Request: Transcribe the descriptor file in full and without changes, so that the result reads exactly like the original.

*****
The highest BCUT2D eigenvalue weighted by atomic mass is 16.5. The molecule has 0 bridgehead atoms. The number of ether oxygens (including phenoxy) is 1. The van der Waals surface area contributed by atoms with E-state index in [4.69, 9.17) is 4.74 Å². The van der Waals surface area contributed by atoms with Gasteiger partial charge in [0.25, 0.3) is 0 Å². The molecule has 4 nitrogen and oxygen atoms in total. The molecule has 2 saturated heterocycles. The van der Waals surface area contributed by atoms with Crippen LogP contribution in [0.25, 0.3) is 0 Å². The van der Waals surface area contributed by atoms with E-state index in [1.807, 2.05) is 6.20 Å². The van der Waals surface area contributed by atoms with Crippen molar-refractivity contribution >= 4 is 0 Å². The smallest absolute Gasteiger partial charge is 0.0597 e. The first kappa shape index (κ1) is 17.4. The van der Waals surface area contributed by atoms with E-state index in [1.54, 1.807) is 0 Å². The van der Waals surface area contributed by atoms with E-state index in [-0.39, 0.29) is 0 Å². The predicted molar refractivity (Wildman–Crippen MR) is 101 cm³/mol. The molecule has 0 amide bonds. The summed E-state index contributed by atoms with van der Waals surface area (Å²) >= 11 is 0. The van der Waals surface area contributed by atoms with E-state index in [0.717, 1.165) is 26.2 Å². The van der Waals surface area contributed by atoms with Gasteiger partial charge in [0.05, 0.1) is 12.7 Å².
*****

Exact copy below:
The highest BCUT2D eigenvalue weighted by atomic mass is 16.5. The molecule has 0 bridgehead atoms. The number of ether oxygens (including phenoxy) is 1. The van der Waals surface area contributed by atoms with E-state index in [4.69, 9.17) is 4.74 Å². The van der Waals surface area contributed by atoms with Gasteiger partial charge in [0.25, 0.3) is 0 Å². The molecule has 4 nitrogen and oxygen atoms in total. The molecule has 2 saturated heterocycles. The van der Waals surface area contributed by atoms with Crippen LogP contribution in [0.25, 0.3) is 0 Å². The van der Waals surface area contributed by atoms with E-state index in [1.807, 2.05) is 6.20 Å². The van der Waals surface area contributed by atoms with Crippen molar-refractivity contribution >= 4 is 0 Å². The smallest absolute Gasteiger partial charge is 0.0597 e. The first kappa shape index (κ1) is 17.4. The van der Waals surface area contributed by atoms with E-state index in [1.54, 1.807) is 0 Å². The van der Waals surface area contributed by atoms with E-state index in [-0.39, 0.29) is 0 Å². The predicted molar refractivity (Wildman–Crippen MR) is 101 cm³/mol. The molecule has 0 amide bonds. The summed E-state index contributed by atoms with van der Waals surface area (Å²) >= 11 is 0. The van der Waals surface area contributed by atoms with E-state index in [0.717, 1.165) is 26.2 Å². The van der Waals surface area contributed by atoms with Gasteiger partial charge in [0.05, 0.1) is 12.7 Å².